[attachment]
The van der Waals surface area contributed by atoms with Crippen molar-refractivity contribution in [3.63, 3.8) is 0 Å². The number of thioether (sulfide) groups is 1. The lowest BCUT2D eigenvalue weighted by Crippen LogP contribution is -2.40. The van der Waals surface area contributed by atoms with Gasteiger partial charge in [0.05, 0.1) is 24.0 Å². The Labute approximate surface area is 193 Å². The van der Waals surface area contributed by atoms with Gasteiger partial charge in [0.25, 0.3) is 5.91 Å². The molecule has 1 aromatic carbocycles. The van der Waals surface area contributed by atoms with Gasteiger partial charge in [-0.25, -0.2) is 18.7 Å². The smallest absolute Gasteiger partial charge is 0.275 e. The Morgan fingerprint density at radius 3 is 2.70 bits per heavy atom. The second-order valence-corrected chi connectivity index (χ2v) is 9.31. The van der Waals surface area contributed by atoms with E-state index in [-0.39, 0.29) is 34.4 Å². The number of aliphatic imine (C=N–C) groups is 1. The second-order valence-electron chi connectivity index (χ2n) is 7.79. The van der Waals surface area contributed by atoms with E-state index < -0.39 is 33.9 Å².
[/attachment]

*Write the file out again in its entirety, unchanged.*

The van der Waals surface area contributed by atoms with Crippen molar-refractivity contribution in [3.63, 3.8) is 0 Å². The number of thioether (sulfide) groups is 1. The lowest BCUT2D eigenvalue weighted by Crippen LogP contribution is -2.40. The van der Waals surface area contributed by atoms with Gasteiger partial charge in [0.05, 0.1) is 24.0 Å². The Labute approximate surface area is 193 Å². The van der Waals surface area contributed by atoms with Gasteiger partial charge in [0.25, 0.3) is 5.91 Å². The molecule has 1 aromatic carbocycles. The van der Waals surface area contributed by atoms with Gasteiger partial charge in [-0.25, -0.2) is 18.7 Å². The smallest absolute Gasteiger partial charge is 0.275 e. The Morgan fingerprint density at radius 3 is 2.70 bits per heavy atom. The second-order valence-corrected chi connectivity index (χ2v) is 9.31. The van der Waals surface area contributed by atoms with E-state index in [-0.39, 0.29) is 34.4 Å². The number of aliphatic imine (C=N–C) groups is 1. The second-order valence-electron chi connectivity index (χ2n) is 7.79. The van der Waals surface area contributed by atoms with E-state index < -0.39 is 33.9 Å².